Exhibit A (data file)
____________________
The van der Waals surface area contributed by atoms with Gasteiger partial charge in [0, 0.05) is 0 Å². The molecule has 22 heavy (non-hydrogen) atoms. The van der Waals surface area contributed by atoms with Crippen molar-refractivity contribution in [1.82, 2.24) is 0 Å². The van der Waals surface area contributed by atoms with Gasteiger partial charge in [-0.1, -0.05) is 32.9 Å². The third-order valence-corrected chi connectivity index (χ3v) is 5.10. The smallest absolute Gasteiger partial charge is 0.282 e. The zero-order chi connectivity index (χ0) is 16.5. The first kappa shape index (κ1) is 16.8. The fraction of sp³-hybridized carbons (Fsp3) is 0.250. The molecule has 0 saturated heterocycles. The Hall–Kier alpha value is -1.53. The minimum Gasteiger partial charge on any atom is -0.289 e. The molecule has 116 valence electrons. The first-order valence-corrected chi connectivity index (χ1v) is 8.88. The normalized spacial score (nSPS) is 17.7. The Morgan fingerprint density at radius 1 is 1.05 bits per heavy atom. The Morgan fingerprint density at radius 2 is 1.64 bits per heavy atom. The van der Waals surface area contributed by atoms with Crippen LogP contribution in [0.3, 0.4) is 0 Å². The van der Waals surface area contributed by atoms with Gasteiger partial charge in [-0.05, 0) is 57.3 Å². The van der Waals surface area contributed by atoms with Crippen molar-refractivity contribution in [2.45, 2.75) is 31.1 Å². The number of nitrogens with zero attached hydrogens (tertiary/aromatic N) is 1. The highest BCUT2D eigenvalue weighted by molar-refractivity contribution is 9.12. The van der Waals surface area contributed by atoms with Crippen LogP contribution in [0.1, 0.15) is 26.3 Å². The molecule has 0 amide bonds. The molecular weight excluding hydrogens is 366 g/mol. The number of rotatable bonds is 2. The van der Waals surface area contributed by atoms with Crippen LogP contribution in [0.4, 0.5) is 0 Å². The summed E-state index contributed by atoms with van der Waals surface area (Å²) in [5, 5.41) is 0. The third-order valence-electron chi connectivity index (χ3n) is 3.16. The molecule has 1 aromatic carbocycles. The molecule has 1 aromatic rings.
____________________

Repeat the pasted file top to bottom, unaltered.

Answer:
The van der Waals surface area contributed by atoms with Gasteiger partial charge in [0, 0.05) is 0 Å². The molecule has 22 heavy (non-hydrogen) atoms. The van der Waals surface area contributed by atoms with Crippen molar-refractivity contribution in [1.82, 2.24) is 0 Å². The van der Waals surface area contributed by atoms with Gasteiger partial charge in [-0.1, -0.05) is 32.9 Å². The third-order valence-corrected chi connectivity index (χ3v) is 5.10. The smallest absolute Gasteiger partial charge is 0.282 e. The zero-order chi connectivity index (χ0) is 16.5. The first kappa shape index (κ1) is 16.8. The fraction of sp³-hybridized carbons (Fsp3) is 0.250. The molecule has 0 saturated heterocycles. The Hall–Kier alpha value is -1.53. The minimum Gasteiger partial charge on any atom is -0.289 e. The molecule has 116 valence electrons. The first-order valence-corrected chi connectivity index (χ1v) is 8.88. The normalized spacial score (nSPS) is 17.7. The Morgan fingerprint density at radius 1 is 1.05 bits per heavy atom. The Morgan fingerprint density at radius 2 is 1.64 bits per heavy atom. The van der Waals surface area contributed by atoms with Crippen LogP contribution in [0.3, 0.4) is 0 Å². The van der Waals surface area contributed by atoms with Gasteiger partial charge in [-0.05, 0) is 57.3 Å². The van der Waals surface area contributed by atoms with Crippen molar-refractivity contribution in [2.45, 2.75) is 31.1 Å². The number of nitrogens with zero attached hydrogens (tertiary/aromatic N) is 1. The highest BCUT2D eigenvalue weighted by molar-refractivity contribution is 9.12. The van der Waals surface area contributed by atoms with Crippen LogP contribution in [0.1, 0.15) is 26.3 Å². The molecule has 0 amide bonds. The molecular weight excluding hydrogens is 366 g/mol. The number of rotatable bonds is 2. The van der Waals surface area contributed by atoms with Crippen LogP contribution in [0.4, 0.5) is 0 Å². The summed E-state index contributed by atoms with van der Waals surface area (Å²) in [5, 5.41) is 0. The third-order valence-electron chi connectivity index (χ3n) is 3.16. The molecule has 1 aromatic carbocycles. The molecule has 1 aromatic rings.